banking

Capital Investment

Money invested into a business with the expectation that the money will be recovered through future profits. Generally, the money is used for capital expenditures as opposed to daily working capital.

Capitalization

1) In the accounting context, it is where a cost is recorded as a a price of the asset rather than as an expenditure.

2) In the corporate context, it is a firm's "invested capital," meaning the business' corporate stock plus long-term debt plus...

Capitalized Expenditure

As opposed to an ordinary (or operating expense), which covers the day-to-day costs necessary to keep a business running, a capitalized expenditure is an expense that is made to 1) acquire an asset (whether tangible or intangible) that has a...

Capitalized Interest

Capitalized interest refers to accrued interest on an asset or loan that is not immediately reported on the company’s income statement as an expense like other interests. Instead, the corporation’s balance sheet reflects the interest in the...

Capitalized Value

Capitalized value is the current worth of an asset, usually real estate, based on a calculation of expected income from the asset over the course of its economic lifespan. Capitalized value is a useful tool for investors to decide whether an...

Cashier's Check

A cashier’s check is a bill of exchange, drawn by a bank upon itself (the bank is the debtor), payable to another person, showing the payee’s authorization to receive the amount represented on the check from the bank.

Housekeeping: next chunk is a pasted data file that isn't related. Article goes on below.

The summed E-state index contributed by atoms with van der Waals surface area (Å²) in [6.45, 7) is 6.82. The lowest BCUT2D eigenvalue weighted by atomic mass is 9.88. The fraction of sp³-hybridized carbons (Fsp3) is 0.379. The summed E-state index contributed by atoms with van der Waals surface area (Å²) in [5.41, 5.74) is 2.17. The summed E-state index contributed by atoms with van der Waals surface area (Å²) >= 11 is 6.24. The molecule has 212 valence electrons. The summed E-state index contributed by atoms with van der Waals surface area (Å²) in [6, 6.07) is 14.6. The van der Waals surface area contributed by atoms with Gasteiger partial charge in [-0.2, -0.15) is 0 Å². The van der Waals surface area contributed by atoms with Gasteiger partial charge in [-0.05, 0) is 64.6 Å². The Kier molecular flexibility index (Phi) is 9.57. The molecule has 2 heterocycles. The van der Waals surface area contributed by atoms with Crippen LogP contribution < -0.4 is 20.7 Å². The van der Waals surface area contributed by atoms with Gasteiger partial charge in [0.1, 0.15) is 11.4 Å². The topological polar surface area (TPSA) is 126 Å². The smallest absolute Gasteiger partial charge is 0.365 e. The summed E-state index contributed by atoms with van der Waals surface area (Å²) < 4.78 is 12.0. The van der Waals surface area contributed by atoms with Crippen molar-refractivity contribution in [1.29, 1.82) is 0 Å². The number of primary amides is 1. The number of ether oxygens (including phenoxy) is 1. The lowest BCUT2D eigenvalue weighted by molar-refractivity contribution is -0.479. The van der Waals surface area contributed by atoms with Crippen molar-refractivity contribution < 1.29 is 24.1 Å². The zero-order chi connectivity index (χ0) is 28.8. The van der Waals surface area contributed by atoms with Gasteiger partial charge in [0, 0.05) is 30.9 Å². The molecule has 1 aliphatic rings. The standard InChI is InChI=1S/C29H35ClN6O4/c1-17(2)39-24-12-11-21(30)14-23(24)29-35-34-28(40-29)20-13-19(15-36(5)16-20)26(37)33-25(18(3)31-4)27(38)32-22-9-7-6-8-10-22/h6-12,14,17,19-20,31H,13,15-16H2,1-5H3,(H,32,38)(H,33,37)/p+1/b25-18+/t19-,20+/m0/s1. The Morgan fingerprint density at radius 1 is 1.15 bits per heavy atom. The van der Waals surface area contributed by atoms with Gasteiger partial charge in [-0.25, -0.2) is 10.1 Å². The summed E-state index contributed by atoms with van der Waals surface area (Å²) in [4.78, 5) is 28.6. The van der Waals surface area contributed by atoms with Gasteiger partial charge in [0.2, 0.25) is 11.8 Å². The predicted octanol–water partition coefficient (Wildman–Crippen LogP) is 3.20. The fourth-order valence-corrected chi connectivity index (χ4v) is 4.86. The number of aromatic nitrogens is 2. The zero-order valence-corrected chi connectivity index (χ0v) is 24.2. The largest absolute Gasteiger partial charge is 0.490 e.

[Last...

Certificate of Deposit (CD)

Certificate of deposit (CD) is a savings account that holds a fixed amount of money for a fixed period of time and during that time, the account accrues interest, which the issuing bank pays out. The lump sum deposited must be in the account...

Certified Check

Certified Check is a type of check that guarantees that there will be enough funds available for the recipient by the issuing bank. Additionally, the bank also verifies that the signature on the check is genuine. Certified checks are used to...

Chapter 11 Bankruptcy

When a company can no longer pay its debts, it generally creates a relationship between two stakeholders–the debtor and creditors. The debtor seeks relief from the debt it cannot repay, while the creditors seek to recollect their debts, quickly and...

Chapter 13 Bankruptcy

In general, insolvent individuals have the choice of either a chapter 7 or chapter 13 bankruptcy, each governed by the United States Bankruptcy Code. Chapter 13 of the Bankruptcy Code is titled "Adjustment of Debts of an Individual With Regular...

Pages